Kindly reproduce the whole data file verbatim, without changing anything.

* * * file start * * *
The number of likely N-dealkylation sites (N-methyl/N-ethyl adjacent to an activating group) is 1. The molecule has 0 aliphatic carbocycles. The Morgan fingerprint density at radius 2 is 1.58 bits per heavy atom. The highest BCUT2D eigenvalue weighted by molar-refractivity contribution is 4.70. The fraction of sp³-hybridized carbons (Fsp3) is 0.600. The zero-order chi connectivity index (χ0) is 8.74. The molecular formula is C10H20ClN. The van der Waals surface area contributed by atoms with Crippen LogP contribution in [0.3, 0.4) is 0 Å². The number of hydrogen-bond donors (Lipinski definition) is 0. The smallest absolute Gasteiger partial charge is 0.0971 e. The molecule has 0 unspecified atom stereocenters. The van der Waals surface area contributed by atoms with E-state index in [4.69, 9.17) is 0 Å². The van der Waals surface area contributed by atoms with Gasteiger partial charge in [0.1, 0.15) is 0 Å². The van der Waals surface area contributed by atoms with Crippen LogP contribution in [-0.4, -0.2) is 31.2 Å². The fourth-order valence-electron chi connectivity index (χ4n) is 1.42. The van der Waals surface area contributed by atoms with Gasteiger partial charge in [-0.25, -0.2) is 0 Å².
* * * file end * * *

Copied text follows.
The number of likely N-dealkylation sites (N-methyl/N-ethyl adjacent to an activating group) is 1. The molecule has 0 aliphatic carbocycles. The Morgan fingerprint density at radius 2 is 1.58 bits per heavy atom. The highest BCUT2D eigenvalue weighted by molar-refractivity contribution is 4.70. The fraction of sp³-hybridized carbons (Fsp3) is 0.600. The zero-order chi connectivity index (χ0) is 8.74. The molecular formula is C10H20ClN. The van der Waals surface area contributed by atoms with Crippen LogP contribution in [0.3, 0.4) is 0 Å². The number of hydrogen-bond donors (Lipinski definition) is 0. The smallest absolute Gasteiger partial charge is 0.0971 e. The molecule has 0 unspecified atom stereocenters. The van der Waals surface area contributed by atoms with E-state index in [4.69, 9.17) is 0 Å². The van der Waals surface area contributed by atoms with Gasteiger partial charge in [0.1, 0.15) is 0 Å². The van der Waals surface area contributed by atoms with Crippen LogP contribution in [-0.4, -0.2) is 31.2 Å². The fourth-order valence-electron chi connectivity index (χ4n) is 1.42. The van der Waals surface area contributed by atoms with Gasteiger partial charge in [-0.25, -0.2) is 0 Å².